A passionate, provocative story of complex family bonds and the search for identity set amid the ivy-covered walls of a New England boarding school.
When Charlie Garrett arrives as a young teacher at the shabby-yet-genteel Abbott School, he finds a world steeped in privilege and tradition. Fresh out of college and barely older than the students he teaches, Charlie longs to leave his complicated southern childhood behind and find his place in the rarefied world of Abbottsford.
Before long, he is drawn to May Bankhead, the daughter of the legendary school chaplain; but when he discovers he cannot be with her, he forces himself to break her heart, and she leaves Abbott, he believes forever. He hunkers down in his house in the foothills of Massachusetts, thinking his sacrifice has contained the damage, and controlled their fates.
But nearly a decade later, his peace is shattered when his golden-boy half brother, Nick, comes to Abbott to teach, and May returns as a teacher as well. Students and teachers alike are drawn by Nick's magnetism, and even May falls under his spell; when Charlie pushes his brother and his first love together, with what he believes are the best of intentions, a love triangle ensues that is haunted by desire, regret, and a long-buried mystery.
With wisdom and emotional generosity, LeCraw takes us through a year that transforms both the teachers and students of Abbott forever. Skillfully plotted, lyrical, and ambitious, The Half Brother is a powerful examination of family, loyalty, and love.
A special thank you to Doubleday Books and NetGalley for an ARC in exchange for an honest review.
THE HALF BROTHER by Holly LeCraw, a complex tale an exploration of family bonds, loyalty and love, and dark family secrets, from southern Atlanta to prestigious New England.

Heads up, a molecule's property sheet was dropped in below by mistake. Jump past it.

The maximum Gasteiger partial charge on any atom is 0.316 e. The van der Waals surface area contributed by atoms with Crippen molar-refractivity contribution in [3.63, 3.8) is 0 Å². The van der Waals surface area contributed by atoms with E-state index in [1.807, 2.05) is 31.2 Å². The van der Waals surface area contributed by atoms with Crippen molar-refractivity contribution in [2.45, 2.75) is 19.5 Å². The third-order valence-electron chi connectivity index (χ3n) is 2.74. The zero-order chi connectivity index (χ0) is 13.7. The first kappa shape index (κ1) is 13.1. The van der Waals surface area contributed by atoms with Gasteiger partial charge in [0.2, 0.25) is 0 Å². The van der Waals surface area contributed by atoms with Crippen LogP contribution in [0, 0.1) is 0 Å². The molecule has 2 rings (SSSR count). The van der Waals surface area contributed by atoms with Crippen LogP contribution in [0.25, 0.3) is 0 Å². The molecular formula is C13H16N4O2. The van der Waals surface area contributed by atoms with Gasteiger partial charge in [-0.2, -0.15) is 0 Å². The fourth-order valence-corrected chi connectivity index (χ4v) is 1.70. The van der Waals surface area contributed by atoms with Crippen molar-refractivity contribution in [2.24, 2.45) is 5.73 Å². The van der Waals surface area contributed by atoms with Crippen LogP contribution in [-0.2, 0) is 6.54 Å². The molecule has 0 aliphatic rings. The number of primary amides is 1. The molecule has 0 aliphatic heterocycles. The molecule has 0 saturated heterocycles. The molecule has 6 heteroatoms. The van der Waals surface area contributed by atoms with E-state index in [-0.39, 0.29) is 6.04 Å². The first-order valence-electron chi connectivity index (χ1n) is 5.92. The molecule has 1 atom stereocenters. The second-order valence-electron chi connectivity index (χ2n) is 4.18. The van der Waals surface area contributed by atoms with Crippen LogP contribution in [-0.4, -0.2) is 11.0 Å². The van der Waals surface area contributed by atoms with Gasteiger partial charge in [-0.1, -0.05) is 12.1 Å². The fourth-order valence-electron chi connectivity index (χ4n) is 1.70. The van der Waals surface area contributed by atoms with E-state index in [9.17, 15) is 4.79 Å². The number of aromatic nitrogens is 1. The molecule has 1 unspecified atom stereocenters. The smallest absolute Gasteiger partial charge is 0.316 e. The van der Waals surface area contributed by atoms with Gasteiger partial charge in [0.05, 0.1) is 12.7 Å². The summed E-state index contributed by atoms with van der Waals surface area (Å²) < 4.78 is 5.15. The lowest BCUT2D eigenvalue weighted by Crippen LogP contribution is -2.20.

After Harvard, Charlie Garrett, longs to leave his complicated southern childhood in Atlanta, behind and find his place in the world. When he arrives as a young teacher at the Abbott School in north –central Massachusetts near the Vermont border, he finds an entirely new world of privilege and tradition.
He managed to get the interview, without the help of his stepfamily connections, the Satterthwaites--After all Nicky is their real son, the one who had been born correctly.
Charlie soon meets Preston Bankhead, the school’s chaplain, and his daughter May, a student. Teaching English was his first job out of college, and he had met May Bankhead his second year there. He was still teaching freshmen, but she was not in his section. The following year he taught sophomores and she was there. He is drawn to May Bankhead, now age twenty and falls in love.
Charlie grew up with a single mom, in South Georgia, and later moved them to a nice guesthouse they rented in Buckhead owned by the McClatcheys, a mansion in an upscale neighborhood. Hugh Satterthwaite, Mrs. McClatchey’s brother, went to their church and often dropped by. Later they married and became his stepfather.
Years later when he met Preston and Florence Bankhead of New Orleans and Savannah, he knew immediately they were of the same ilk as the McClaltcheys and the Satterthwaites. Soon thereafter their life changed. Then Nicky came along. Hugh died later.
However, when May’s father is diagnosed with cancer, and Charlie returns home, he receives some shocking news and is forced to break up with May, not wanting her to know the truth about her father, and she leaves the school.
A decade later his world is turned upside down, when his golden boy half -brother, Nick comes to Abbott to teach, and to further complicate matters, May returns as a teacher as well. Students and teacher are drawn by Nick and even May falls under his spell.
Then Charlie and Nicky’s widowed mother arrives at the school for Christmas. She winds up in the hospital, setting the stage for a series of events and more shocking truths come out from May’s mom.
Living in Atlanta for many years, enjoyed the landmarks and familiar places, since I lived previously in Buckhead and familiar with the Oxford Book Store, the author’s family business which closed in the late nineties.
A contemporary novel of love, secrets, lies, betrayal. Even though THE HALF BROTHER, had a good set up, I was not invested in any of the characters. There are no likable characters and readers were not introduced to them, on any personal level.
May seemed immature, Nick self- absorbed, Charlie, a martyr, and the parents mostly living a lie. As many of reviewers mention, no human dynamics to allow you to get to know the characters in the book, and overall fell flat. When reading The Swimming Pool, the previous novel, had a similar overall feeling, a great premise; however, no likable characters to draw you in.